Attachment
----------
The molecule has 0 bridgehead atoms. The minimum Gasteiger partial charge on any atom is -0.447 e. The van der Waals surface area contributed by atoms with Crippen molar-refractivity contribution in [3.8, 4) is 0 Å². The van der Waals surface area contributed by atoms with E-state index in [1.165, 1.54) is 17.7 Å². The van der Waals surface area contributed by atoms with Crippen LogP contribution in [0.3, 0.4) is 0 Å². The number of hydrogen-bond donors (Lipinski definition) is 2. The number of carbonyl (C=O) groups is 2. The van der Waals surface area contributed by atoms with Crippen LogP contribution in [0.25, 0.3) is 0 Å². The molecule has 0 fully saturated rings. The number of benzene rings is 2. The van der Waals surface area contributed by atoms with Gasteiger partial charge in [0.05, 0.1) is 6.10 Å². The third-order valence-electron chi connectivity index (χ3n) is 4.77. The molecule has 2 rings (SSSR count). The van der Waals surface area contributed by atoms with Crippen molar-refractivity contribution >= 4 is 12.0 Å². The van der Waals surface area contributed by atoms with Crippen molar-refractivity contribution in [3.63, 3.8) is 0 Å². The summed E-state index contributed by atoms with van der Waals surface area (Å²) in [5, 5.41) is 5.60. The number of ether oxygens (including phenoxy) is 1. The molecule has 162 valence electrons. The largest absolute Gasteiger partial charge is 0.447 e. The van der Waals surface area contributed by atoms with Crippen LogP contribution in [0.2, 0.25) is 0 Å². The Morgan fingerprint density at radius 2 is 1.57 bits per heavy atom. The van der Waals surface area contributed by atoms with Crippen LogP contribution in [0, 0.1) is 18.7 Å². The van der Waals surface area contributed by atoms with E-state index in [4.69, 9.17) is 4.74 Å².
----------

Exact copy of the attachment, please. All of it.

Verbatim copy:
The molecule has 0 bridgehead atoms. The minimum Gasteiger partial charge on any atom is -0.447 e. The van der Waals surface area contributed by atoms with Crippen molar-refractivity contribution in [3.8, 4) is 0 Å². The van der Waals surface area contributed by atoms with E-state index in [1.165, 1.54) is 17.7 Å². The van der Waals surface area contributed by atoms with Crippen LogP contribution in [0.3, 0.4) is 0 Å². The number of hydrogen-bond donors (Lipinski definition) is 2. The number of carbonyl (C=O) groups is 2. The van der Waals surface area contributed by atoms with Crippen LogP contribution in [0.25, 0.3) is 0 Å². The molecule has 0 fully saturated rings. The number of benzene rings is 2. The van der Waals surface area contributed by atoms with Gasteiger partial charge in [0.05, 0.1) is 6.10 Å². The third-order valence-electron chi connectivity index (χ3n) is 4.77. The molecule has 2 rings (SSSR count). The van der Waals surface area contributed by atoms with Crippen molar-refractivity contribution >= 4 is 12.0 Å². The van der Waals surface area contributed by atoms with Crippen molar-refractivity contribution in [3.63, 3.8) is 0 Å². The summed E-state index contributed by atoms with van der Waals surface area (Å²) in [5, 5.41) is 5.60. The number of ether oxygens (including phenoxy) is 1. The molecule has 162 valence electrons. The largest absolute Gasteiger partial charge is 0.447 e. The van der Waals surface area contributed by atoms with Crippen LogP contribution in [0.2, 0.25) is 0 Å². The Morgan fingerprint density at radius 2 is 1.57 bits per heavy atom. The van der Waals surface area contributed by atoms with Crippen LogP contribution in [0, 0.1) is 18.7 Å². The van der Waals surface area contributed by atoms with E-state index in [4.69, 9.17) is 4.74 Å².